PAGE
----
The man who is older than the club - ninety years of following Rovers
At 93-years-old, Joe Martyn has been around longer than Sligo Rovers. He discusses life, memories, and rovers with Jessica Farry
As Joe Martyn steps on to the pitch of The Showgrounds to get his photograph taken for this newspaper, he reflects on his numerous encounters with the legendary Sean Fallon.
Having grown up in Sligo in the 1920s and 30s, the pair became acquainted with one another, although they were a couple of years apart in age.
Joe even played against the legendary Fallon once when he played for Sligo Union.
"I was playing outside left, as it was called back then and I was playing against him. I saw him a few years later and he came over to me and he said 'I recognised you by your walk!"
Joe was only a child when Sligo Rovers was born. He was interested in football from a very young age, and went along with his brothers to watch football.
He recalls the days of playing football at St. Anne's, with the famous Nancy Callaghan standing on the stand-lines watching every ball being kicked.
Growing up on Knappagh Road, he was always only a stone's throw from The Showgrounds, and while it's changed a huge amount since the early days, it's still like a second home to Joe.
"I remember in the early days there was just a small shed at the side of the pitch. That was it.
"It's a great facility now. I don't miss a game. If I miss a game people would be wondering where I am.
"The Devins' always save my seat for me every week. I wouldn't miss a game."
Times have changed since Joe was a child, and no-one thinks twice about checking the score of a football result now.
It's just one click away. But back then, phones were a rarity, and televisions even more so.
So obtaining the result of a game immediately afterwards was near impossible.
"I remember one time Rovers were playing away, I think it was a cup replay. And I remember a whole crowd of people gathered at the train station.
"We waited and waited, and the man would roll down the window and tell us the result, because there was a phone there.
"And this used to happen a lot. You'd want to see the group of people that gathered around. Things were different back then and we had no way of finding out.
"I remember another time my brothers were going away to a game and I wanted to go, but they wouldn't take me. I cried. I think it used to cost about a crown back then, and my father gave me the money to go," he said.
The football landscape has changed significantly. We are a long way from the days of League of Ireland grounds being packed to well over capacity.
Joe, like most Rovers fans, has supported them through thick and thin. He's been there to watch some of the club's best ever players.
He remembers seeing Brendan Bradley, Tony Fagan, David Pugh, Padraig Moran and the likes donning the red and white of Sligo Rovers.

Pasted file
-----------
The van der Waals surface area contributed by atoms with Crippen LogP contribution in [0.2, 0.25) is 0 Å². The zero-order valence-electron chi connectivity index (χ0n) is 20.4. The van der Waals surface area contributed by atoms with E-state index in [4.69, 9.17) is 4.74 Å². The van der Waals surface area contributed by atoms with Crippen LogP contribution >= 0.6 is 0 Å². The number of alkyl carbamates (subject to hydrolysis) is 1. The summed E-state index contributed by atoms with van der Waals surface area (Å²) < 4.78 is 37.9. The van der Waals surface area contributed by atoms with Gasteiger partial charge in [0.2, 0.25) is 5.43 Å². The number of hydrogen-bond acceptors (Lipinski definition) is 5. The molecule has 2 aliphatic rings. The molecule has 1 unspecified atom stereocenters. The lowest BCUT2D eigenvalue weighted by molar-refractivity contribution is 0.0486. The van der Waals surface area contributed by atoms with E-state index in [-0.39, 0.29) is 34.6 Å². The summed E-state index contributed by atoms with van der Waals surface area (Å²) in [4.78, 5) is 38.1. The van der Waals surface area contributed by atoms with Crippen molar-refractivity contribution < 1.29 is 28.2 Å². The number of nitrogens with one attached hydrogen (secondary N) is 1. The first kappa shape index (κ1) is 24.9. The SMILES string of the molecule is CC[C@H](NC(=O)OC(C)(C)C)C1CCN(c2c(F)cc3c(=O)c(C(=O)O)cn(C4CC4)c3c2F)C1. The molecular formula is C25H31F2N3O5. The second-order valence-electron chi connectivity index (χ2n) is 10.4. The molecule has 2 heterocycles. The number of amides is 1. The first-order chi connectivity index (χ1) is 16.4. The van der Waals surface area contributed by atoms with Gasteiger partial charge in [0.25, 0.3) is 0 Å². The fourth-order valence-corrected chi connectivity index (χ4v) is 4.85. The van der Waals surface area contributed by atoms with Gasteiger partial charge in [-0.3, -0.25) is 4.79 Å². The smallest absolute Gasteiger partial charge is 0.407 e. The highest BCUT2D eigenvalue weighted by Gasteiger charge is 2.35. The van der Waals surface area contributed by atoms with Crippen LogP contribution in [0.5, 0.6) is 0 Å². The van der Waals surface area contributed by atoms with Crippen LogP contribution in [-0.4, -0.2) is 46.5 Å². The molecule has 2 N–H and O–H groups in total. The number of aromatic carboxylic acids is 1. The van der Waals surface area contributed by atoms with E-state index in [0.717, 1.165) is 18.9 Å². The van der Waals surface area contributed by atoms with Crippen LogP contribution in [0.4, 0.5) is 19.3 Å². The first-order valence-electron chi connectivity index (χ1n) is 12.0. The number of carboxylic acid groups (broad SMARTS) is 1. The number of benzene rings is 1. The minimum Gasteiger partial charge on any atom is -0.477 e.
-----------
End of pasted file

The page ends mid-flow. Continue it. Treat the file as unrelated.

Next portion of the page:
It's about more than the football to Joe. It's a community. He has made many friends throughout the years at The Showgrounds, his family have been sucked into it.
"Richie Young, a long time supporter and friend of mine, he never misses a game in The Showgrounds.
"Some people have passed away and I say to Canon Tom Hever that I'm in the departure lounge and he tells me 'you might be in the departure lounge but your flight's been delayed!"
If Joe can't make a game, he makes sure to read up about it in the paper afterwards, carefully analysing the manager's post match comments.
Even he is baffled by Rovers' poor home form this season.
But, he praised the loyal supporters of Sligo Rovers, who will always help the club in their hour of need.
"Sligo Rovers has always had great support down the years. In good times and bad the supporters have always been there to help them out. They're very lucky.
"I'd like to pay tribute to the loyal supporters who go to every away game and even home games.
"Some of the fans travel to Waterford, Cork, Limerick and all the long journeys, they deserve to get credit for that," he added.
Joe himself is no stranger to attending away games.
When the Bit O'Red travelled to Belgium in 1994 to take on FC Brugge in the Cup Winners Cup, Joe was there, along with his family (pictured above with his son Damien).
"We had family over there at the time and when we were there we said we'd go along to mass. So who did we bump into at mass over there, only Tommie Gorman and the family," he said.
Joe spent many years working on the road, travelling up down from the north working for companies such as Lipton.
He's always been well connected, and from his stories, was quite a popular character among those he met on the road.
He would visit many public houses and the likes throughout the week delivering goods.
"I got to know lots of people who ran the pubs. Sometimes I would go along, and I'd be waiting to get paid for the stuff I had delivered and the lady would give me a bag of money and tell me to take what I was owed.
"People were very trusting back then," he added.
There were even incidents over the years where Joe was crossing the border to Northern Ireland, when the vehicle would be stopped and searched.
In one incident, Joe and a colleague were pulled over, they had a large amount of cash on them as they had collected costs off customers.
The pair had begin to panic a bit, but the individuals who pulled them over hopped into the vehicle and drove off instead.
"Those were different times back then," he reflects. "But it's all changed now."
Joe has seen it all at Sligo Rovers. From the very dark days, to the best of days. He's seen Rovers win everything.
He's not planning on quitting anytime soon, though, and his parting words were: "we've had some brilliant days, hopefully we'll see those days soon again."